Monday, 10 August 2015

Prom 33 Fantastique Berlioz, Beethoven, JE Gardiner

Revolution in the Air!  Beethoven Symphony no 5 and Berlioz Symphonie fantastique, each of them explosive works that would change the course of music history  John Eliot Gardiner and the Orchestre Révolutionnaire et Romantique use period instruments for a purpose. Period instruments aren't mere novelty; we can hear sound worlds as the composers might have imagined them. Lighter, brighter textures make the music move, recapturing a sense of danger  that more orchestras can learn from.

Gardiner's approach paid huge dividends in Berlioz. The  theatricality of the Symphonie fantastique  (1830) inspires excess. As Hollywood extravaganza it's grand indulgence. How Berlioz would have loved the movies!  But  Gardiner's approach liberates its sheer craziness in the piece and connects to Felix Mendelssohn's Die erstes Walpurgisnacht (1831)  and to Goethe's Faust , in which Mephistopheles flies through the air and witches cavort in satanic orgies. Gardiner's wind-swept tempi and flying textures are interpretively perceptive. Faust helped change the world, too, ushering in the Romantic (not romantic) fascination with dangerous emotions.

Written in a neurotic frenzy, which may have been exacerbated by the use of opiates, the Symphonie fantastique is a nightmare that breaks rules. The relatively lyrical Rêveries – Passions fade to the deceptive waltz in Un bal. The brass shines, the lively to and fro suggests frantic turbulence. Superlative playing from the cor anglais and the distant off-stage oboe, and the solo violin, the flute and oboe: figures stalking each other. This pastoral isn't peaceful.  Like Beethoven's Pastoral, it ends in thunderstorm. The timpani here discreet (as far as timpani can be) for the real storm is yet to come.

The ophicleides and untuned percussion in the March to the Scaffold felt wickedly wayward. These aren't instruments that can be played with precision, just holding them upright must be quite a feat. But they're infinitely more interesting for that, adding an element of risk and quirky distortion, anarchically undercutting the dominance of the brass and the regularity of the march.  Perhaps subconscious feelings, and the Id, are breaking through. Ophicleides were military instruments : imagine marching into battle behind an intimidating Serpent or a Monstre. They were associated with death, and used in funerals. Mendelssohn used them in Elijah to suggest the Prophet's raw, untamed nature. Berlioz knew  exactly what he was doing. His Grand Traité d'Instrumentation et d'Orchestration Modernes was extremely influential, stimulating later composers to experiment with new sounds and forms. Mahler and Richard Strauss consulted it frequently and discussed it together. The audacious inventiveness in their work owes much to Berlioz's Treatise, and to Symphonie fantastique (though not to the operas).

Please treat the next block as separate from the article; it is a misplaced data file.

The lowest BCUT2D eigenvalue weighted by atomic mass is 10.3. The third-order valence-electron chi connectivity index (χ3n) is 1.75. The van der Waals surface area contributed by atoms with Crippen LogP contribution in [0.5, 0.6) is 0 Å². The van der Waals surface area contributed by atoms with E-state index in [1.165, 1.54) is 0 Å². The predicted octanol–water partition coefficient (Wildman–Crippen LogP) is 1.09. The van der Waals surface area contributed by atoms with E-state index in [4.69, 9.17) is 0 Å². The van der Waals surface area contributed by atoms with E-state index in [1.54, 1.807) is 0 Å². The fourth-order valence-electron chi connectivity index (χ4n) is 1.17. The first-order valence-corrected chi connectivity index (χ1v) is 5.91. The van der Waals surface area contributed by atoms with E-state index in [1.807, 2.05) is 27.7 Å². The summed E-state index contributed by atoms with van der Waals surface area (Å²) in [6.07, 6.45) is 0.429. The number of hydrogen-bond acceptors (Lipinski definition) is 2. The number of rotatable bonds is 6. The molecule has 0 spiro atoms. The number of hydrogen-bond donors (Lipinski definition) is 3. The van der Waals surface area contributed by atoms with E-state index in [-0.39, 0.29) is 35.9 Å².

Gardiner and the OR et R's Songe d'une nuit du sabbat, however, brought out the connections with Meyerbeer's Robert le Diable (1830) , another seminally influential work,  completely misunderstood by London critics when it was heard at the Royal Opera House (Read more here).  Another reason why historically informed performance practice is vitally important.  The waltz in Un Bal now becomes the orgiastic dance of the witches sabbath, a truly subversive image in an era when the Church and authoritarian values still held sway. Sulphurous rumbles from the bowels from the orchestra, magical will o' the wisps. Wonderully manic flute, and then the masterstroke, the massive tolling bells Berlioz dreamed about but probably never heard realized.  Pointedly anti-clerical and demonic. So what if they were electronic? Berlioz believed in using all forms of instrumental colour, where possible. His treatise was not subtitled "modernes" for nothing.  I don't remember if Berlioz heard the Parsifal bells, twenty years later. What might he have thought?

Beethoven's Symphony no 5 premiered in the same year that Goethe's Faust was published. Coincidence, perhaps, but telling. Gardiner and the OR et R bring out the fleet-footed verve in the symphony. Can we hear in the rushing figures the ticking of time or the footsteps suggested in Symphonie fantastiqueBeethoven 5 can be grand, but it was refreshing to hear it conducted with the subversive verve Gardiner brought to it. 

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